A visual learner learns optimally through graphs, images, documentaries and other visualisations. This group of people is very good at identifying patterns and matching colours.
An auditory pupil learns optimally by listening instead of watching or reading. They enjoy hearing stories and listening to podcasts.
A kinaesthetic student learns optimally through movement. This group of people like to learn by doing things instead of reading or listening. They are active rather than passive people.
People who learn logical mathematics are good at using reasoning to find answers to difficult questions. They are generally good with numbers, but sometimes have difficulty with subjective issues.
An interpersonal learner learns best through social interaction. They are good at group work, have high emotional intelligence, and are good at compromising to get the job done.
An intra-personal learner is someone who likes to learn things through pondering. They prefer to be alone and in isolation to learn and experience cooperation as a distraction.
Someone who is aware of the way his or her brain most comfortably processes information can work on personal strengths and weaknesses.
Examples of Metacognition
Metacognition thus plays a crucial role in learning new things. A place where many new things are learned is a school. Below is an explanation of metacognition by means of an example of a student.
1. The ability to critically think about your own thoughts
Often individuals are reluctant to admit that they are wrong in any way. However, taking a step back and assessing your own thoughts and mistakes plays a key role in becoming an independent and successful learner. When Student X is having trouble with certain math problems, he or she should consider whether their thought process for solving the problem is a good way of thinking.
2. The self-awareness and control over your own thoughts
A high self-awareness level helps in controlling one’s thoughts. It is very important to increase awareness of your own skills. People who are not strong in metacognitive thinking generally tend to overestimate or underestimate themselves completely. As a result, they face major setbacks more quickly than someone who is aware of their capabilities.
Someone who is aware of his own abilities, either teacher or student, can proceed more quickly to improve in lesser areas.
3. The ability to devise helpful strategies at each stage of a task
Before any task, students can use metacognitive thinking to think about which strategy would work best for the specific problem. What strategy has worked for a similar problem before? What would be a good first step? As they complete the task, students can use metacognitive thinking to make sure they stay on track and that what they are doing actually works.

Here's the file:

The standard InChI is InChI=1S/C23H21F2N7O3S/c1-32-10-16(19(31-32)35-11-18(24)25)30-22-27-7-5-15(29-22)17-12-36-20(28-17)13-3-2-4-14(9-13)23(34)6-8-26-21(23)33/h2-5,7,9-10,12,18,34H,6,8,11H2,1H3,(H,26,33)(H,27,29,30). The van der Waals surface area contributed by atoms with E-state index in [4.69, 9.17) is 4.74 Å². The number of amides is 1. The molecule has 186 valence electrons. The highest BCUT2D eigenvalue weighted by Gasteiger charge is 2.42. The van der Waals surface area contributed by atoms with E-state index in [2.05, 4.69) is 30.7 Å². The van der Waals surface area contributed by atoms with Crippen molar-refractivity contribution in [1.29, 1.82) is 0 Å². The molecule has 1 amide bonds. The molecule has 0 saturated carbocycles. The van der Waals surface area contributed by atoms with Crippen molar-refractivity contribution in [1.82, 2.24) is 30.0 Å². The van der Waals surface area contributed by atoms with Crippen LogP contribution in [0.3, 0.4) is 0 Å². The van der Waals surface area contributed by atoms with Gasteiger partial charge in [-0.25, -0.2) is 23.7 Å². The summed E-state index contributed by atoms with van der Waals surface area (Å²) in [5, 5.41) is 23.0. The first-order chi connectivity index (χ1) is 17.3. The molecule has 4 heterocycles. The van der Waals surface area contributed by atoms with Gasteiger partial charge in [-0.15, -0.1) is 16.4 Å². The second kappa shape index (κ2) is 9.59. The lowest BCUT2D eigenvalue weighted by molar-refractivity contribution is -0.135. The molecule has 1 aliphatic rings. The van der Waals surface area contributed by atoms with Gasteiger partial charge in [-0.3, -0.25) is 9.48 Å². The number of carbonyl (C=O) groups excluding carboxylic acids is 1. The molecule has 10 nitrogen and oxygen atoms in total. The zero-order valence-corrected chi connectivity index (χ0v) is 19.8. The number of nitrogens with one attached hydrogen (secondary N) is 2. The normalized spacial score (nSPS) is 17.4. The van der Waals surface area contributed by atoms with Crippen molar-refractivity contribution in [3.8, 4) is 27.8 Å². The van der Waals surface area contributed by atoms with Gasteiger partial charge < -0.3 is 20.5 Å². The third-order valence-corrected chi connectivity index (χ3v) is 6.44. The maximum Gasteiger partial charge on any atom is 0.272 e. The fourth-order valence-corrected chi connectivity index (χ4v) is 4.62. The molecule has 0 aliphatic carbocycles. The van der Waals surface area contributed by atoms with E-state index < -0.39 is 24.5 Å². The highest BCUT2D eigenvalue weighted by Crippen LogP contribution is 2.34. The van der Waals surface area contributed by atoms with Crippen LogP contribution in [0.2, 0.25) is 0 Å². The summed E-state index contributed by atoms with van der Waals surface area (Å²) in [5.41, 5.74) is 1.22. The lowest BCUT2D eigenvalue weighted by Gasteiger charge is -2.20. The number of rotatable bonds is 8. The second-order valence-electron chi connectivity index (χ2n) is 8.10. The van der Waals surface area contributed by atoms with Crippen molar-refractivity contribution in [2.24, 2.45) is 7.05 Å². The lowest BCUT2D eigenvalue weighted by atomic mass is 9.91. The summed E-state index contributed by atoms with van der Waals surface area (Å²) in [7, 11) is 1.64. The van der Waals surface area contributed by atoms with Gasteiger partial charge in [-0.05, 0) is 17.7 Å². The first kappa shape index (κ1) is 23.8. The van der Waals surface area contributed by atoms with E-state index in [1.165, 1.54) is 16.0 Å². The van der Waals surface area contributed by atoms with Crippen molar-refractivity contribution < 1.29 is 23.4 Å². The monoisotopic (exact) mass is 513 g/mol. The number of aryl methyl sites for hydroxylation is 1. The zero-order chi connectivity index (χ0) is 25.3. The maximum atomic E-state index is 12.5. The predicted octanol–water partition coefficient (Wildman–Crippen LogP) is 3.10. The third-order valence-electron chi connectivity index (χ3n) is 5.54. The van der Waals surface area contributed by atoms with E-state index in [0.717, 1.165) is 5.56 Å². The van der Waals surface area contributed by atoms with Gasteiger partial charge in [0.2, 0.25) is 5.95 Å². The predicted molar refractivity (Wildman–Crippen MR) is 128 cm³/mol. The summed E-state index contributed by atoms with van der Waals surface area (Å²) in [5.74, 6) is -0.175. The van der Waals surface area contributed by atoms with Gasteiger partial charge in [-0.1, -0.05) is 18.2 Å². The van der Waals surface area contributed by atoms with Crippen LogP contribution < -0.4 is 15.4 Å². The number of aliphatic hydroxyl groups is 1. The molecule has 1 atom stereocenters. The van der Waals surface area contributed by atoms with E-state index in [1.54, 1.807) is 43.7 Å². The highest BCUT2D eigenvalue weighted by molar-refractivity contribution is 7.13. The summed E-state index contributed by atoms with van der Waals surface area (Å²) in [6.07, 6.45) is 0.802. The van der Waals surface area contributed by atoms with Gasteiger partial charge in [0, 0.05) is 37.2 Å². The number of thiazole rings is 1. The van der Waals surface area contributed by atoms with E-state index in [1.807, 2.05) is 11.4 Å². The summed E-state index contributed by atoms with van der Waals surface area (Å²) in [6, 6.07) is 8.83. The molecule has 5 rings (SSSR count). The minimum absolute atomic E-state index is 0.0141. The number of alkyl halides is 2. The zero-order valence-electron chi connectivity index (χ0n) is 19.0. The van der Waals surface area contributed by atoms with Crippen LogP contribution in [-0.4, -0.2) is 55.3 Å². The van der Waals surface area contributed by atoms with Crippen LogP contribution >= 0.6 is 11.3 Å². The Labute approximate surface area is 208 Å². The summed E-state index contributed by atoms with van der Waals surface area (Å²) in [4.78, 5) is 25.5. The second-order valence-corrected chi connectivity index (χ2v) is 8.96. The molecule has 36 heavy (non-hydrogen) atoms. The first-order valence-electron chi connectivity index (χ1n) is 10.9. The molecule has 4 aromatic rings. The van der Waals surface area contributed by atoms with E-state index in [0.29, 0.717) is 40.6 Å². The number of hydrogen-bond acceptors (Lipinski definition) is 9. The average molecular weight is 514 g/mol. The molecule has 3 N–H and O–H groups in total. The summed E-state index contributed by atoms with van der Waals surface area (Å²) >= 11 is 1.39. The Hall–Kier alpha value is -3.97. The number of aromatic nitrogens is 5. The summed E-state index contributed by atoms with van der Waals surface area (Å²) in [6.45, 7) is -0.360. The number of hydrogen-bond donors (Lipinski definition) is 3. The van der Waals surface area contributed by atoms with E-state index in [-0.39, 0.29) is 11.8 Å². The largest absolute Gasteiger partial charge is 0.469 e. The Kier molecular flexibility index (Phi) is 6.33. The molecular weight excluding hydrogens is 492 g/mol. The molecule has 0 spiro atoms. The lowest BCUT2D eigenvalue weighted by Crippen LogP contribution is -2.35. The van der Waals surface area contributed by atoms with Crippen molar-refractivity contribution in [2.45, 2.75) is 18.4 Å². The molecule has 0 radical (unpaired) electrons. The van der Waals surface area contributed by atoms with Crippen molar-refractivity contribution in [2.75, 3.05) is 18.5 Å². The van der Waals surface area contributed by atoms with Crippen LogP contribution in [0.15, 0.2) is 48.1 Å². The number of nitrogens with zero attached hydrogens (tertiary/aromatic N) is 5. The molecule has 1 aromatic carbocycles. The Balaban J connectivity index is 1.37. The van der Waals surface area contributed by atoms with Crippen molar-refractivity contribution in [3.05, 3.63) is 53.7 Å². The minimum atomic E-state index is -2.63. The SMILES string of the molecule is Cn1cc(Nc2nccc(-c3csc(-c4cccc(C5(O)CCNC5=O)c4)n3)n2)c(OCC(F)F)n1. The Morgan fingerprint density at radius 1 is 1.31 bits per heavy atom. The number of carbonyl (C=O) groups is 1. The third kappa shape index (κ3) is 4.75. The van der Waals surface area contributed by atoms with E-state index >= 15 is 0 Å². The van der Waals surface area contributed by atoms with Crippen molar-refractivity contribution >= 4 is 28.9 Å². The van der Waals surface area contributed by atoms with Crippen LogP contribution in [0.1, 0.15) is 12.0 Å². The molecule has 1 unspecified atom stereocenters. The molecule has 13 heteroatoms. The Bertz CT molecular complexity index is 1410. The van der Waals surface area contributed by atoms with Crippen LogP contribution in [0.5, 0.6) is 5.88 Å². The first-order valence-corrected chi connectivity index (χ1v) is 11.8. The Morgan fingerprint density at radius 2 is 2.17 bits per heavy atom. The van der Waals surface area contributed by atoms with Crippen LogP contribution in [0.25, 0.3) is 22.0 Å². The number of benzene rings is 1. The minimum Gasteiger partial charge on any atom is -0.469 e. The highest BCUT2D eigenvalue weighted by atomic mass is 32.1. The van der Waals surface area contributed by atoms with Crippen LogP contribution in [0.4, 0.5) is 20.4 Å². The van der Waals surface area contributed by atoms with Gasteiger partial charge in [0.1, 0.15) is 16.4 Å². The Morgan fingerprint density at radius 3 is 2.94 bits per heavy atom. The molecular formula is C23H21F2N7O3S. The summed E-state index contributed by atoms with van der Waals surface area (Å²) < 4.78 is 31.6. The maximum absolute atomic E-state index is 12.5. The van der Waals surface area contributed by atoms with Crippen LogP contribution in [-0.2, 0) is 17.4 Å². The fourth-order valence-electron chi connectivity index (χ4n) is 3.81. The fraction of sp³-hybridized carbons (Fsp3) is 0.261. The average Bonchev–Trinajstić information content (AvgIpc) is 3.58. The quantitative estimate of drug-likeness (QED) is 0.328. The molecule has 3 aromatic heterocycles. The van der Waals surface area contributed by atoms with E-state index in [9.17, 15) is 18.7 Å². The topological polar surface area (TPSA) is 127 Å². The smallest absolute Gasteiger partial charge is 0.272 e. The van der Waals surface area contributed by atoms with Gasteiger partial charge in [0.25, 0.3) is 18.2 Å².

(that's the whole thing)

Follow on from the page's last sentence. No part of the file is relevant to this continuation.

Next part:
After completing a task, students can have a self-debrief that is accurate and consistent across all tasks. This ensures that emotions do not get in the way of judgment and learning.
Summary of Metacognition
Thinking about thinking. Metacognition quite literally means raising awareness of consciousness. Metacognition was first proposed by John Flavell and has since been broadly developed and deployed widely.
The term metacognition distinguishes between metacognitive knowledge and metacognitive regulation. Metacognitive knowledge encompasses everything people know about their personal cognitive processes. Metacognitive regulation refers to managing and improving their cognitive processes to enhance learning.
Metacognitive knowledge is also divided into person variables, strategy variables and task variables. Person variables refer to what someone knows about his or her weaknesses in learning and processing new information. Strategy variables are about the strategies available to someone to approach problems in different ways. Task variables are about what someone already knows about a particular task and the requirements to perform this task.
Metacognitive regulation also has three components. First, there is the concept of planning. Planning refers to the allocation of the right resources and the selection of the right strategies for solving a problem. Monitoring involves awareness of understanding and task performance and evaluation refers to assessing the final product and process prior to the finished product.
There are several methods for training metacognition. The most important of these is self-questioning. Self-questioning stimulates the user to think actively before, during and after learning. Thinking aloud promotes metacognitions by getting people to actively think about what they read or consider. Visualisations serve to support the thinking process by organising thoughts, uncovering connections between different things and visualising processes and procedures.
Closely related to the word metacognition are the different learning styles. Anyone who knows or knows and thinks about thinking knows which learning style suits him or her best. Examples of different learning styles are visual, auditory, kinaesthetic, logical-mathematical, interpersonal and interpersonal.
Now it is your turn
What do you think? Do you recognise yourself in the explanation of the Drill Down method? Is this tool used in your own working environment? If not, do you think this could be valuable in your work? What other helpful troubleshooting methods and tools do you know? What do you believe are pros and cons of the Drill Down technique? Do you have any tips or solutions?
Share your experience and knowledge in the comments box below.
- Dunlosky, J., & Metcalfe, J. (2008). Metacognition. Sage Publications.
- Garner, R. (1987). Metacognition and reading comprehension. Ablex Publishing.
- Livingston, J. A. (2003). Metacognition: An Overview.
- Metcalfe, J., & Shimamura, A. P. (Eds.). (1994). Metacognition: Knowing about knowing. MIT Press.
- Nelson, T. O. (1992). Metacognition: Core readings. Allyn & Bacon.